This monumental portrait of Françoise Gilot, Picasso's lover and muse from 1943-1953, is considered one of the most compelling and powerful in Picasso's graphic oeuvre. Gilot, who met Picasso in May 1943, soon became the subject of many of his best prints of the period: Femme à la Fenêtre, Vénus et l'Amour, d'après Cranach, and the series of lithographs titled La Femme au fauteuil.
For Picasso printmaking was a physical process and the struggle with materials an integral part of the creative journey. His vigorous, experimental approach led him to many radical departures from traditional printmaking, in which the expressive potential of the plate or stone was stretched to its limit. In L'Egyptienne Picasso used sugar-lift aquatint, a technique introduced to him by the master intaglio printer Roger Lacourière in the 1930's. Using ink mixed with sugar and soap, the image is brushed onto the plate, allowed to dry, then covered with stopping-out varnish. The plate is then immersed in water. As the sugar swells it lifts the varnish, leaving the plate exposed where it had previously been covered by the brush drawing, to be aquatinted and bitten in the normal manner. This technique allows for soft painterly effects, creating washes of dappled tone. Gilot's elegant and aquiline features are exaggerated and stylised into broad, inky sweeps, dramatically contrasting with the pitted plate tone of the background. The effect is strikingly beautiful.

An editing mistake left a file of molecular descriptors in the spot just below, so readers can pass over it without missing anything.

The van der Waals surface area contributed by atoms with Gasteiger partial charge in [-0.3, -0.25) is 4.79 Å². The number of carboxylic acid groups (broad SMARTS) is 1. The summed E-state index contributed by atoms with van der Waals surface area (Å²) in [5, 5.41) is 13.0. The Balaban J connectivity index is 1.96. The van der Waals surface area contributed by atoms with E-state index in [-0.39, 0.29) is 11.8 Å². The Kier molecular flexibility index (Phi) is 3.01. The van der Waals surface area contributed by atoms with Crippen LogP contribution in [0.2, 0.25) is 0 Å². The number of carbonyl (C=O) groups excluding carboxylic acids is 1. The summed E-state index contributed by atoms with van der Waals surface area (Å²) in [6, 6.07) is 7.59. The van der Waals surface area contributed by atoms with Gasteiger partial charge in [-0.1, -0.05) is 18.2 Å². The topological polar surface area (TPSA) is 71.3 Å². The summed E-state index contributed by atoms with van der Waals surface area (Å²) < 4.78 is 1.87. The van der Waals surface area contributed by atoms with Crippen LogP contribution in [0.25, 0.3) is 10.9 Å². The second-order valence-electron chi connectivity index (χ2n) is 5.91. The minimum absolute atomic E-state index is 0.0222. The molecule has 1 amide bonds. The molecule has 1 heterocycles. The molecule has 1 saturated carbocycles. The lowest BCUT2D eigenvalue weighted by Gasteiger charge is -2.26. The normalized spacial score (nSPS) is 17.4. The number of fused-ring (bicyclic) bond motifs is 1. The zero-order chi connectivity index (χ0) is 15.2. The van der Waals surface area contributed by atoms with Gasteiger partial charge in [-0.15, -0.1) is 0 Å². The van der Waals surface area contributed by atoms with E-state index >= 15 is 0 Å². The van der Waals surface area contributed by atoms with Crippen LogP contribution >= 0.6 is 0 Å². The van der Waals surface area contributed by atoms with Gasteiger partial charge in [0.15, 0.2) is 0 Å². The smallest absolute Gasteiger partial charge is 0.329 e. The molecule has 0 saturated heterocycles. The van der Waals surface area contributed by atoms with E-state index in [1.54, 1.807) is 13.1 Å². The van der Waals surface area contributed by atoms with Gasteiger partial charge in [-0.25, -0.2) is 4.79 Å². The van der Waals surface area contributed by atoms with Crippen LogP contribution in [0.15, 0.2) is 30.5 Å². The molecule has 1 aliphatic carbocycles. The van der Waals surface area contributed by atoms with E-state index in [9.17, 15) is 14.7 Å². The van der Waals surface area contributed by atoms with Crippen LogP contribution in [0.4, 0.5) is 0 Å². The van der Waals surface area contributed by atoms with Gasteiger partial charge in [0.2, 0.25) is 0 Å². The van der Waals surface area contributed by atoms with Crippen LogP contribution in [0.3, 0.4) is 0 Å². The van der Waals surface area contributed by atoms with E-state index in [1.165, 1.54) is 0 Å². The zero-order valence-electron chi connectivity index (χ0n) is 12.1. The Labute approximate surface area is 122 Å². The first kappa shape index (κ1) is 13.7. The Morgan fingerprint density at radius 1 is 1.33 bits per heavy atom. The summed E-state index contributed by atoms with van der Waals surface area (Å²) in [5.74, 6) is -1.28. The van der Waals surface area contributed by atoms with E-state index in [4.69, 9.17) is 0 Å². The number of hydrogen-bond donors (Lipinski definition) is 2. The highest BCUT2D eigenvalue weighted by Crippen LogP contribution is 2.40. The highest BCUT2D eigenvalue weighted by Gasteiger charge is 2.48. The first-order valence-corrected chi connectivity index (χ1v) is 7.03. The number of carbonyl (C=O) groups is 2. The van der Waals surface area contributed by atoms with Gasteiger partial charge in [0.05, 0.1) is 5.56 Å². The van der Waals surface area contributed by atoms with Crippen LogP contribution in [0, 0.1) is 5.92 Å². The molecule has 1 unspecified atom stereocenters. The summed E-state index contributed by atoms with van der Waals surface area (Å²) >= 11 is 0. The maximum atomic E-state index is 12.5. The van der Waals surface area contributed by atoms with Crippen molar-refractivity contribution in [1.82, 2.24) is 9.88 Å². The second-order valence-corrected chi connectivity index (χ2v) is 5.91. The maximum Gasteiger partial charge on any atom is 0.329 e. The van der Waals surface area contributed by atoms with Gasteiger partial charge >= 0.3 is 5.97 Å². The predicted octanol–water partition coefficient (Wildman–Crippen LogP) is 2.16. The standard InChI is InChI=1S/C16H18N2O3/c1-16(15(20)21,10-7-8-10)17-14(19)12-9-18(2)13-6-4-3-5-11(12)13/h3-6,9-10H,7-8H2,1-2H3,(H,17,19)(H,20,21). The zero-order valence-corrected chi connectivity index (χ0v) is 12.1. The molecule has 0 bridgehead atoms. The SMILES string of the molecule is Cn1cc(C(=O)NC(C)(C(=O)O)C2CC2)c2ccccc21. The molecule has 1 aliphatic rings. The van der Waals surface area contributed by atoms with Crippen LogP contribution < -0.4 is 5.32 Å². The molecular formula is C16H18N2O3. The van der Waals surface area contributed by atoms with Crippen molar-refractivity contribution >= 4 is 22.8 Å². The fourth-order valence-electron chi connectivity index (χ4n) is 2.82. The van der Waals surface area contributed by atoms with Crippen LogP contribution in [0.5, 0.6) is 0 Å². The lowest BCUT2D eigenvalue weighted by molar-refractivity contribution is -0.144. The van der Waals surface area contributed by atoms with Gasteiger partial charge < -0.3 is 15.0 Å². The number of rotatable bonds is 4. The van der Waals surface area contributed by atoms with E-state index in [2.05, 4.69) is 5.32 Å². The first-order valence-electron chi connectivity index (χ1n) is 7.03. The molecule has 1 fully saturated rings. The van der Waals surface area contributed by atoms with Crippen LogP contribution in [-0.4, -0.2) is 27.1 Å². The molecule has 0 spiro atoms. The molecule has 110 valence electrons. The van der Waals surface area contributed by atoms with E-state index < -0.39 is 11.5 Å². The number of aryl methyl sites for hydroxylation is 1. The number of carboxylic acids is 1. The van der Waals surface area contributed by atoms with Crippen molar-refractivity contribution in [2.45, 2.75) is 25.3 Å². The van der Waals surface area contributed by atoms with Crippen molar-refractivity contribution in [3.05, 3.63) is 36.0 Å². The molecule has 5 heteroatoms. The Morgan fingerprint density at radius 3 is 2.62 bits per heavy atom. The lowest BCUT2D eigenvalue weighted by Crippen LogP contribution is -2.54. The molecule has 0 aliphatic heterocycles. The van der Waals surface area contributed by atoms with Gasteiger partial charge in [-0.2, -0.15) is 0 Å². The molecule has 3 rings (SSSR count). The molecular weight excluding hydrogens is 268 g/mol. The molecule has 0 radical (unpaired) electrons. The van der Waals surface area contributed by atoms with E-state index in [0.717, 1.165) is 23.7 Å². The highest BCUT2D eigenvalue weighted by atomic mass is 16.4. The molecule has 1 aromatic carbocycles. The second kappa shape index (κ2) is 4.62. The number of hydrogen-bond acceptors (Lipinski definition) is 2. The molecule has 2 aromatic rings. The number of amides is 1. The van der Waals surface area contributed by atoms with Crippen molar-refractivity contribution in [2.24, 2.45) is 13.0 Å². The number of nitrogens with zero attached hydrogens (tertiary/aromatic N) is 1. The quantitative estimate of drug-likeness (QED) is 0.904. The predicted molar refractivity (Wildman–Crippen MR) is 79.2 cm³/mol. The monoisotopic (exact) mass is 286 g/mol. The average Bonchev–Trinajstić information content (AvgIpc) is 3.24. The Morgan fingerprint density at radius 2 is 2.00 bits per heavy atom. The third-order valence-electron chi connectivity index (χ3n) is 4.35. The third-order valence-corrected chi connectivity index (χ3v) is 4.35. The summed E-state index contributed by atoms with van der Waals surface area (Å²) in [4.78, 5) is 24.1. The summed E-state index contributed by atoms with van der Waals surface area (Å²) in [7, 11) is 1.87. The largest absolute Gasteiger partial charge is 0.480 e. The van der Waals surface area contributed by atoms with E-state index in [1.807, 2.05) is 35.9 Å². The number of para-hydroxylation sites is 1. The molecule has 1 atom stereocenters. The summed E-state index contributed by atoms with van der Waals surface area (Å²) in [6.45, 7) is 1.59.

As Picasso rarely titled his prints, titles have generally been ascribed by dealers and art historians. The name L'Egyptienne was given by Lacourière's workshop in reference to Gilot's hairstyle, which resembles an Egyptian head-dress.
This great work was to be amongst Picasso's last portraits of Gilot before the relationship floundered in the autumn of 1953.